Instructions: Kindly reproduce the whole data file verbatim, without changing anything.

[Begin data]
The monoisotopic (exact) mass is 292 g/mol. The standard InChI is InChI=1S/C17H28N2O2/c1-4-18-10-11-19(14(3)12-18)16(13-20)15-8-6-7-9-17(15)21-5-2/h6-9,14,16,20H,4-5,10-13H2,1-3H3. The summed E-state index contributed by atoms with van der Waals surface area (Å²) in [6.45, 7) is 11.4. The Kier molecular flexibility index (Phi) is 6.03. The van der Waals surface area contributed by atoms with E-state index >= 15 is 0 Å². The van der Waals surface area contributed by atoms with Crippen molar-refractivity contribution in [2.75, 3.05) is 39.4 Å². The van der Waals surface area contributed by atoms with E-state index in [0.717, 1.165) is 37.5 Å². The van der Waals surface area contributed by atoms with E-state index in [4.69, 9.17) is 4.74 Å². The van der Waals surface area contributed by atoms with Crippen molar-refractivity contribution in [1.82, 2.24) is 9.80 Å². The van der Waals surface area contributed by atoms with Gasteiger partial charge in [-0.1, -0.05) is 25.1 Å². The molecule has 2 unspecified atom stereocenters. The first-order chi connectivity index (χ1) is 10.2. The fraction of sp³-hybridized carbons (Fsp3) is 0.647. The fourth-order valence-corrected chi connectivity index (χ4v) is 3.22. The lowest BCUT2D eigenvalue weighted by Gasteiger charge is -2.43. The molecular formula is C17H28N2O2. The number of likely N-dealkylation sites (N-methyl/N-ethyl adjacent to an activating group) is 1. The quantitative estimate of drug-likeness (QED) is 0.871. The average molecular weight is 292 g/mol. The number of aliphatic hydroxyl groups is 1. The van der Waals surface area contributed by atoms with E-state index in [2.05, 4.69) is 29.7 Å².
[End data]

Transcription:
The monoisotopic (exact) mass is 292 g/mol. The standard InChI is InChI=1S/C17H28N2O2/c1-4-18-10-11-19(14(3)12-18)16(13-20)15-8-6-7-9-17(15)21-5-2/h6-9,14,16,20H,4-5,10-13H2,1-3H3. The summed E-state index contributed by atoms with van der Waals surface area (Å²) in [6.45, 7) is 11.4. The Kier molecular flexibility index (Phi) is 6.03. The van der Waals surface area contributed by atoms with E-state index >= 15 is 0 Å². The van der Waals surface area contributed by atoms with Crippen molar-refractivity contribution in [2.75, 3.05) is 39.4 Å². The van der Waals surface area contributed by atoms with E-state index in [0.717, 1.165) is 37.5 Å². The van der Waals surface area contributed by atoms with E-state index in [4.69, 9.17) is 4.74 Å². The van der Waals surface area contributed by atoms with Crippen molar-refractivity contribution in [1.82, 2.24) is 9.80 Å². The van der Waals surface area contributed by atoms with Gasteiger partial charge in [-0.1, -0.05) is 25.1 Å². The molecule has 2 unspecified atom stereocenters. The first-order chi connectivity index (χ1) is 10.2. The fraction of sp³-hybridized carbons (Fsp3) is 0.647. The fourth-order valence-corrected chi connectivity index (χ4v) is 3.22. The lowest BCUT2D eigenvalue weighted by Gasteiger charge is -2.43. The molecular formula is C17H28N2O2. The number of likely N-dealkylation sites (N-methyl/N-ethyl adjacent to an activating group) is 1. The quantitative estimate of drug-likeness (QED) is 0.871. The average molecular weight is 292 g/mol. The number of aliphatic hydroxyl groups is 1. The van der Waals surface area contributed by atoms with E-state index in [2.05, 4.69) is 29.7 Å².